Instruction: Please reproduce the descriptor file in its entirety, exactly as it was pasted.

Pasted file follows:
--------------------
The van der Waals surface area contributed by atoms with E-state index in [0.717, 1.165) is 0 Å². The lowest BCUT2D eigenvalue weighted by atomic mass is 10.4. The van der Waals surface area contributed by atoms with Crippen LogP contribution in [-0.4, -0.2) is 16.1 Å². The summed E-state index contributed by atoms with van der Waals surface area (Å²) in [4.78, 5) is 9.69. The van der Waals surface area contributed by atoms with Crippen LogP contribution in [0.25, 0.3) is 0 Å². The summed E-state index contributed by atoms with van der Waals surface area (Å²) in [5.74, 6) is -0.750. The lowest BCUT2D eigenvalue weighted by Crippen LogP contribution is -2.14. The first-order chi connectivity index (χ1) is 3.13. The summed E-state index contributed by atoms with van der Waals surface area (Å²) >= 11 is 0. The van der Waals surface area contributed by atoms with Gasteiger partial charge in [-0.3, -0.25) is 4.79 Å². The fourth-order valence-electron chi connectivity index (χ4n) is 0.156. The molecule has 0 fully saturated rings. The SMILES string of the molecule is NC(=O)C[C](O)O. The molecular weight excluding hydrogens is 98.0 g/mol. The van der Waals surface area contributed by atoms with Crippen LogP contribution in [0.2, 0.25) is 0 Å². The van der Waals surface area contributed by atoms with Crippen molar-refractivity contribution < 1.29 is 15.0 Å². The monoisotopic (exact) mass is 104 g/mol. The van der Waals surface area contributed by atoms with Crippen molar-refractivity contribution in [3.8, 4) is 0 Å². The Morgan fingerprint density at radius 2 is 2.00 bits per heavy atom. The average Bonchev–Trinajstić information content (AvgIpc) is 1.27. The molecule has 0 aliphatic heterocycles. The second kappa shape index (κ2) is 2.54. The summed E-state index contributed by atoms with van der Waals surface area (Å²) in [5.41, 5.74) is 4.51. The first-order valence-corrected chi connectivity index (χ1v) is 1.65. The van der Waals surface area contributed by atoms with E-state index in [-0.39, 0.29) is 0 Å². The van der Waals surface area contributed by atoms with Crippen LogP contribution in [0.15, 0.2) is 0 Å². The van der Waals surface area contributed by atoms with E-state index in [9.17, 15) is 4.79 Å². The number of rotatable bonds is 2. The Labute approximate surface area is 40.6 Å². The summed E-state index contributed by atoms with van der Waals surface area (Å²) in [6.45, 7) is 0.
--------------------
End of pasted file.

The van der Waals surface area contributed by atoms with E-state index in [0.717, 1.165) is 0 Å². The lowest BCUT2D eigenvalue weighted by atomic mass is 10.4. The van der Waals surface area contributed by atoms with Crippen LogP contribution in [-0.4, -0.2) is 16.1 Å². The summed E-state index contributed by atoms with van der Waals surface area (Å²) in [4.78, 5) is 9.69. The van der Waals surface area contributed by atoms with Crippen LogP contribution in [0.25, 0.3) is 0 Å². The summed E-state index contributed by atoms with van der Waals surface area (Å²) in [5.74, 6) is -0.750. The lowest BCUT2D eigenvalue weighted by Crippen LogP contribution is -2.14. The first-order chi connectivity index (χ1) is 3.13. The summed E-state index contributed by atoms with van der Waals surface area (Å²) >= 11 is 0. The van der Waals surface area contributed by atoms with Gasteiger partial charge in [-0.3, -0.25) is 4.79 Å². The fourth-order valence-electron chi connectivity index (χ4n) is 0.156. The molecule has 0 fully saturated rings. The SMILES string of the molecule is NC(=O)C[C](O)O. The molecular weight excluding hydrogens is 98.0 g/mol. The van der Waals surface area contributed by atoms with Crippen LogP contribution in [0.2, 0.25) is 0 Å². The van der Waals surface area contributed by atoms with Crippen molar-refractivity contribution < 1.29 is 15.0 Å². The monoisotopic (exact) mass is 104 g/mol. The van der Waals surface area contributed by atoms with Crippen molar-refractivity contribution in [3.8, 4) is 0 Å². The Morgan fingerprint density at radius 2 is 2.00 bits per heavy atom. The average Bonchev–Trinajstić information content (AvgIpc) is 1.27. The molecule has 0 aliphatic heterocycles. The second kappa shape index (κ2) is 2.54. The summed E-state index contributed by atoms with van der Waals surface area (Å²) in [5.41, 5.74) is 4.51. The first-order valence-corrected chi connectivity index (χ1v) is 1.65. The van der Waals surface area contributed by atoms with E-state index in [-0.39, 0.29) is 0 Å². The van der Waals surface area contributed by atoms with Crippen LogP contribution in [0.15, 0.2) is 0 Å². The van der Waals surface area contributed by atoms with E-state index in [9.17, 15) is 4.79 Å². The number of rotatable bonds is 2. The Labute approximate surface area is 40.6 Å². The summed E-state index contributed by atoms with van der Waals surface area (Å²) in [6.45, 7) is 0.